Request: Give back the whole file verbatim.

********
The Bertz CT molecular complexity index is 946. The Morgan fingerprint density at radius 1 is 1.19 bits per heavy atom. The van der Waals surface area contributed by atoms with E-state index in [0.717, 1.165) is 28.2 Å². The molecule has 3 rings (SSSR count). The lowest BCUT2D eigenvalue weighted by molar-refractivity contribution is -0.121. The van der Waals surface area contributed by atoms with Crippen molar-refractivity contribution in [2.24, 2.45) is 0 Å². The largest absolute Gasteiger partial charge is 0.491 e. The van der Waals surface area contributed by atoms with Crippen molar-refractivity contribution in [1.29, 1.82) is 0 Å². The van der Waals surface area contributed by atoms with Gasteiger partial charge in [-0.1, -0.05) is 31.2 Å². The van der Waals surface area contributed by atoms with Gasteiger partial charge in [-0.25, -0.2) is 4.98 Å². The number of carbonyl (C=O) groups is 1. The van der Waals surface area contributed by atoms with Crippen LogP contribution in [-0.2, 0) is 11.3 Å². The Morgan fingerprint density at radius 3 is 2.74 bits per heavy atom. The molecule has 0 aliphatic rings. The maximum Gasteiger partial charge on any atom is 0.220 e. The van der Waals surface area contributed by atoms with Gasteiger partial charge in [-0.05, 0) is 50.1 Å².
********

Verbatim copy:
The Bertz CT molecular complexity index is 946. The Morgan fingerprint density at radius 1 is 1.19 bits per heavy atom. The van der Waals surface area contributed by atoms with E-state index in [0.717, 1.165) is 28.2 Å². The molecule has 3 rings (SSSR count). The lowest BCUT2D eigenvalue weighted by molar-refractivity contribution is -0.121. The van der Waals surface area contributed by atoms with Crippen molar-refractivity contribution in [2.24, 2.45) is 0 Å². The largest absolute Gasteiger partial charge is 0.491 e. The van der Waals surface area contributed by atoms with Crippen molar-refractivity contribution in [1.29, 1.82) is 0 Å². The van der Waals surface area contributed by atoms with Gasteiger partial charge in [-0.1, -0.05) is 31.2 Å². The van der Waals surface area contributed by atoms with Gasteiger partial charge in [-0.25, -0.2) is 4.98 Å². The number of carbonyl (C=O) groups is 1. The van der Waals surface area contributed by atoms with Crippen LogP contribution in [-0.2, 0) is 11.3 Å². The Morgan fingerprint density at radius 3 is 2.74 bits per heavy atom. The molecule has 0 aliphatic rings. The maximum Gasteiger partial charge on any atom is 0.220 e. The van der Waals surface area contributed by atoms with Gasteiger partial charge in [-0.05, 0) is 50.1 Å².